Women

My Review of the New Film Mustang Published by Bitch

To read the article on Bitch, click here.

NEW FILM “MUSTANG” EXPLORES YOUNG WOMEN’S VITALITY—AND PATRIARCHY’S BRUTALITY
by Stephanie AbrahamNews_en-Mustang-1

The beautiful and challenging new film Mustang looks at the lengths that people will go to crush female independence and sexuality, and the varied responses young women can have in the face of strangling sexism and male domination. It’s notable that the film, which takes place in Turkey with a Turkish cast, is France’s official entry to the Academy Awards—the director, Deniz Gamze Ergüven, is Turkish and French.

Mustang’s story is told through the eyes of Lale (Günes Sensoy), the youngest of five orphaned sisters who are being raised by their grandmother in a small Turkish town. Lale is only nine years old, but is wise enough to see injustice and sassy enough to renounce it. The film opens with her as narrator saying, “It’s like everything changed in the blink of an eye. One moment we were fine, then everything turned to shit.” (more…)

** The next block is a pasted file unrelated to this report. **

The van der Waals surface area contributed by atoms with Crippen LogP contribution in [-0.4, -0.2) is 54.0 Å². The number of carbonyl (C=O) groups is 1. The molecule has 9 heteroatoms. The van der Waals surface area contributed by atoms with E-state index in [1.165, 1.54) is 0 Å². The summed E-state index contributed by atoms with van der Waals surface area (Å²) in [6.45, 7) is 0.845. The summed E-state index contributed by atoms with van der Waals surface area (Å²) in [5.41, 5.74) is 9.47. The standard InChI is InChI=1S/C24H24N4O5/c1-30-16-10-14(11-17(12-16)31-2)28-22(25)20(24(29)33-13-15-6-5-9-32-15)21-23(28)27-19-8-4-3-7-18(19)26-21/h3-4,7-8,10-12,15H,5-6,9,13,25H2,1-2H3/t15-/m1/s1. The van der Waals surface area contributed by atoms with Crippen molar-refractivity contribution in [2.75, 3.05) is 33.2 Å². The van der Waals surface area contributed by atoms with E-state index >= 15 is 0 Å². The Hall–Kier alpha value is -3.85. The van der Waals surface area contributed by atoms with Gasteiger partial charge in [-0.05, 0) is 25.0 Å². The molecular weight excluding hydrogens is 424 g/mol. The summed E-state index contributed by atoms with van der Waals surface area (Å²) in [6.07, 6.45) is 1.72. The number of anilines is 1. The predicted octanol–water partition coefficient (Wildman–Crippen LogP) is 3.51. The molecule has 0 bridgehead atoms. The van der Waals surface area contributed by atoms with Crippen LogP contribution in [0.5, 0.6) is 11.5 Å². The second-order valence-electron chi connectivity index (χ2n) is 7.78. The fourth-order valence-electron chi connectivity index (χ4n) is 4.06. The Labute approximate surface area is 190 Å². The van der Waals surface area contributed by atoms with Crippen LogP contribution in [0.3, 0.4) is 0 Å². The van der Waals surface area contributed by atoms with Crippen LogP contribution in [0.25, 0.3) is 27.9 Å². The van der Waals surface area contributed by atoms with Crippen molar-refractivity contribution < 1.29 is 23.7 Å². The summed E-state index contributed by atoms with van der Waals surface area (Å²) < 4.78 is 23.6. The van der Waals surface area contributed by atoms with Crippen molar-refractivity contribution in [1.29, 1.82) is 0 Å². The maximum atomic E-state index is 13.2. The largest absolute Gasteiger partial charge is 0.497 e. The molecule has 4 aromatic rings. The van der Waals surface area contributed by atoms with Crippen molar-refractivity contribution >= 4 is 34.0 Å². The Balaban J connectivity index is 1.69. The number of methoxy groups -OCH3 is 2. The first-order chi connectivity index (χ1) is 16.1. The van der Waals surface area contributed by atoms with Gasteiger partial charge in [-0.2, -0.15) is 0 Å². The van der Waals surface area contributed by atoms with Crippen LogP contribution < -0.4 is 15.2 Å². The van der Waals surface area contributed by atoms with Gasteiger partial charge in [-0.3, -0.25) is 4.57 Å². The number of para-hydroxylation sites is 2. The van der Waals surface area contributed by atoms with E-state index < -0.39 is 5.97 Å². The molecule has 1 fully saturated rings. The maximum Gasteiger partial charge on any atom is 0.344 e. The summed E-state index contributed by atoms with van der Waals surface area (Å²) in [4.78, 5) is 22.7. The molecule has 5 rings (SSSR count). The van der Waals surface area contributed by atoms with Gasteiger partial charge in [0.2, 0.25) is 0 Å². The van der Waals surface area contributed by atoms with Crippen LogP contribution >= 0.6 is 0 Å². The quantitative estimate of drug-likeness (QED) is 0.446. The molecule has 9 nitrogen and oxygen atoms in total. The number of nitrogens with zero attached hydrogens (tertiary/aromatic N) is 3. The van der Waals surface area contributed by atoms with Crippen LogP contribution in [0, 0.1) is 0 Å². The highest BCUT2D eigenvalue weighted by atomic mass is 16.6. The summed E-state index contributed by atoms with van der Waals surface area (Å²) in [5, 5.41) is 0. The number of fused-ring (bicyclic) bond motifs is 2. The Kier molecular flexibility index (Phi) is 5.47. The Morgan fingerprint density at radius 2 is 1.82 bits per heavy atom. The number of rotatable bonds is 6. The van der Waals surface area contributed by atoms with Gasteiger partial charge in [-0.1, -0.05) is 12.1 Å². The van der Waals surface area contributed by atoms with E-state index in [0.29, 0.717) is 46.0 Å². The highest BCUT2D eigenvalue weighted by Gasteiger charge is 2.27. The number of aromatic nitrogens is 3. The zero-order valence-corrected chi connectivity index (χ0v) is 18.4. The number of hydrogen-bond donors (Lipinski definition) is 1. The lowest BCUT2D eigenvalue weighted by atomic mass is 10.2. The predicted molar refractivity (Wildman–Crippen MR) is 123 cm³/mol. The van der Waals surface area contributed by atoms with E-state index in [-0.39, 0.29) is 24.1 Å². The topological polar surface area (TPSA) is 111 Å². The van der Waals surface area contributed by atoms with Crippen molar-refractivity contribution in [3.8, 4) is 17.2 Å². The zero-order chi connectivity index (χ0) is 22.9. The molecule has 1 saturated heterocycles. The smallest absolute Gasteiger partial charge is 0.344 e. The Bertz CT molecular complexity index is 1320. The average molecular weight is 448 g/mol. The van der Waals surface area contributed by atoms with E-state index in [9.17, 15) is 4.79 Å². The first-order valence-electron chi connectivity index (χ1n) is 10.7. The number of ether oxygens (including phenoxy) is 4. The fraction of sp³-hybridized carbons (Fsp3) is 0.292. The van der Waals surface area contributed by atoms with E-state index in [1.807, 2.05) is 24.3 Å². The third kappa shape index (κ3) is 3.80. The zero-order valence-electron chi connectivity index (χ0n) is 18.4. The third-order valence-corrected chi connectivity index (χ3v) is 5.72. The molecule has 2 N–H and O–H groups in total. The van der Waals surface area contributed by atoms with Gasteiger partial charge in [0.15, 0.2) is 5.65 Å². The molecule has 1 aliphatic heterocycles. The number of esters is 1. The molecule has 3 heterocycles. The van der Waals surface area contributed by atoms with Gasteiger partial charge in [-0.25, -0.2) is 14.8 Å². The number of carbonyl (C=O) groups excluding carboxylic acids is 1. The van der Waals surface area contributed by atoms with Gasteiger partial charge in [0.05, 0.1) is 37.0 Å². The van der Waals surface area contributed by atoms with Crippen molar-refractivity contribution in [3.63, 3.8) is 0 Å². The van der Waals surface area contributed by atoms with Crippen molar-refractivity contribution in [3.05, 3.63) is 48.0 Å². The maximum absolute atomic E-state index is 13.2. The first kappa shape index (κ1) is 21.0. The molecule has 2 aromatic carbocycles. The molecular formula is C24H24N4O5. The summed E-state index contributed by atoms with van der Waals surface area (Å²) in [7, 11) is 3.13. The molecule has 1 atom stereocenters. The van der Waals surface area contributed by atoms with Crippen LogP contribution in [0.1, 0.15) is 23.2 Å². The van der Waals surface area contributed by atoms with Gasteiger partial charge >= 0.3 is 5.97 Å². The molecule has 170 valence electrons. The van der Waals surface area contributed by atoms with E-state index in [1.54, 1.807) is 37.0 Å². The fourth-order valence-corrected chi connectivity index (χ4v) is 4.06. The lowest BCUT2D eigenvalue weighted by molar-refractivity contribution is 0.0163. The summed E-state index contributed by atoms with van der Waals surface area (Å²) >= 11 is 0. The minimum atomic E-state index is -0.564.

My Article on #KatyPerrySuperBowl Got 14K Hits in 3 Days

Right after the Super Bowl, I published my take on the halftime show on my blog Feminist in the Suburbs. The next morning Bitch republished the article and got over 14K hits in 3 days! Check it out: Katy Perry’s Extremely Straight Performance of “I Kissed a Girl” at the Super Bowl.

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Jeannie’s American Dream: My Feature Article–on Newsstands Now!

Jeannie

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To read this article (in PDF), click here: Jeannie’s American Dream-The Assimilation of a TV Icon. It’s in the winter issue of the print magazine Bitch. Yes, that’s right, print is NOT dead. Get your copy now at your local bookstore, newsstand or on their website.

To hear me interviewed about the article on the podcast Popaganda, click here.

I look at how Jeannie, from the 1960s sitcom I Dream of Jeannie, started off as an over-the-top Arab stereotype, but over the show’s five-year run was forced to assimilate due to pressure from network executives who wanted her to be more “likeable,” i.e. American. I also break down how Orientalism helped ratings and why, even though Jeannie calls Tony “Master,” she can be read as a feminist, transgressive character.

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